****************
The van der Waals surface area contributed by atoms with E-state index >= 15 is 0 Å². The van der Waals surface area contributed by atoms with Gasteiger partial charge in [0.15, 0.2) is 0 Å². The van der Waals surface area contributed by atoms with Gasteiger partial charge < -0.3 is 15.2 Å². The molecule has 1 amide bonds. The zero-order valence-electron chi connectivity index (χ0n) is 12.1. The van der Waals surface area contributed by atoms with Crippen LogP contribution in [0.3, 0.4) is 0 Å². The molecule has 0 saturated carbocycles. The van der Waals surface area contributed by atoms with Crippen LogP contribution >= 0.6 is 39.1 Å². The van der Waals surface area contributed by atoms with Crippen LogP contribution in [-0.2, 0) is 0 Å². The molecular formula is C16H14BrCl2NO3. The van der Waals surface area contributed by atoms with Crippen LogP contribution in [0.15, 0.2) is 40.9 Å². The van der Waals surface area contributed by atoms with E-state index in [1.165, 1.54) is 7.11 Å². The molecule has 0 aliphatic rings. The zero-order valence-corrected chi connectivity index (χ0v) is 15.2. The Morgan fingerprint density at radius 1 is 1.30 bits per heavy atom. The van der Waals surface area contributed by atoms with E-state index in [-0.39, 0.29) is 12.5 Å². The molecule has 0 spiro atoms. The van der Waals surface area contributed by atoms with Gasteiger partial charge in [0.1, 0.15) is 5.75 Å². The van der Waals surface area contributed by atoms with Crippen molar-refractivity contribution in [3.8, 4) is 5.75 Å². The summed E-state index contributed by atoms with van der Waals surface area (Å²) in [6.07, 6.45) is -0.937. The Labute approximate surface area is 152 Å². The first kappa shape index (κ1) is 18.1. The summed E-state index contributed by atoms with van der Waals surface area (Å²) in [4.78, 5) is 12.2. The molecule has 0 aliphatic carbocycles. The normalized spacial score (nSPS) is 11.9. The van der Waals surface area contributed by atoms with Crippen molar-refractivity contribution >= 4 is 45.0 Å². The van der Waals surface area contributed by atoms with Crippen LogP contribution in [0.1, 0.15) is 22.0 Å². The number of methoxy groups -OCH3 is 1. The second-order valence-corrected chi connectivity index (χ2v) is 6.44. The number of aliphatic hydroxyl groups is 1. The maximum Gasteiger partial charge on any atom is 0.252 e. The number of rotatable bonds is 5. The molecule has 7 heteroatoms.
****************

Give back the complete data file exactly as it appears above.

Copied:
The van der Waals surface area contributed by atoms with E-state index >= 15 is 0 Å². The van der Waals surface area contributed by atoms with Gasteiger partial charge in [0.15, 0.2) is 0 Å². The van der Waals surface area contributed by atoms with Gasteiger partial charge < -0.3 is 15.2 Å². The molecule has 1 amide bonds. The zero-order valence-electron chi connectivity index (χ0n) is 12.1. The van der Waals surface area contributed by atoms with Crippen LogP contribution in [0.3, 0.4) is 0 Å². The molecule has 0 saturated carbocycles. The van der Waals surface area contributed by atoms with Crippen LogP contribution >= 0.6 is 39.1 Å². The van der Waals surface area contributed by atoms with Crippen LogP contribution in [-0.2, 0) is 0 Å². The molecular formula is C16H14BrCl2NO3. The van der Waals surface area contributed by atoms with Crippen LogP contribution in [0.15, 0.2) is 40.9 Å². The van der Waals surface area contributed by atoms with E-state index in [1.165, 1.54) is 7.11 Å². The molecule has 0 aliphatic rings. The zero-order valence-corrected chi connectivity index (χ0v) is 15.2. The Morgan fingerprint density at radius 1 is 1.30 bits per heavy atom. The van der Waals surface area contributed by atoms with E-state index in [-0.39, 0.29) is 12.5 Å². The molecule has 0 spiro atoms. The van der Waals surface area contributed by atoms with Gasteiger partial charge in [0.1, 0.15) is 5.75 Å². The van der Waals surface area contributed by atoms with Crippen molar-refractivity contribution in [3.8, 4) is 5.75 Å². The summed E-state index contributed by atoms with van der Waals surface area (Å²) in [6.07, 6.45) is -0.937. The Labute approximate surface area is 152 Å². The first kappa shape index (κ1) is 18.1. The summed E-state index contributed by atoms with van der Waals surface area (Å²) in [4.78, 5) is 12.2. The molecule has 0 aliphatic carbocycles. The normalized spacial score (nSPS) is 11.9. The van der Waals surface area contributed by atoms with Crippen molar-refractivity contribution >= 4 is 45.0 Å². The van der Waals surface area contributed by atoms with Crippen LogP contribution in [0.1, 0.15) is 22.0 Å². The number of methoxy groups -OCH3 is 1. The second-order valence-corrected chi connectivity index (χ2v) is 6.44. The number of aliphatic hydroxyl groups is 1. The maximum Gasteiger partial charge on any atom is 0.252 e. The number of rotatable bonds is 5. The molecule has 7 heteroatoms.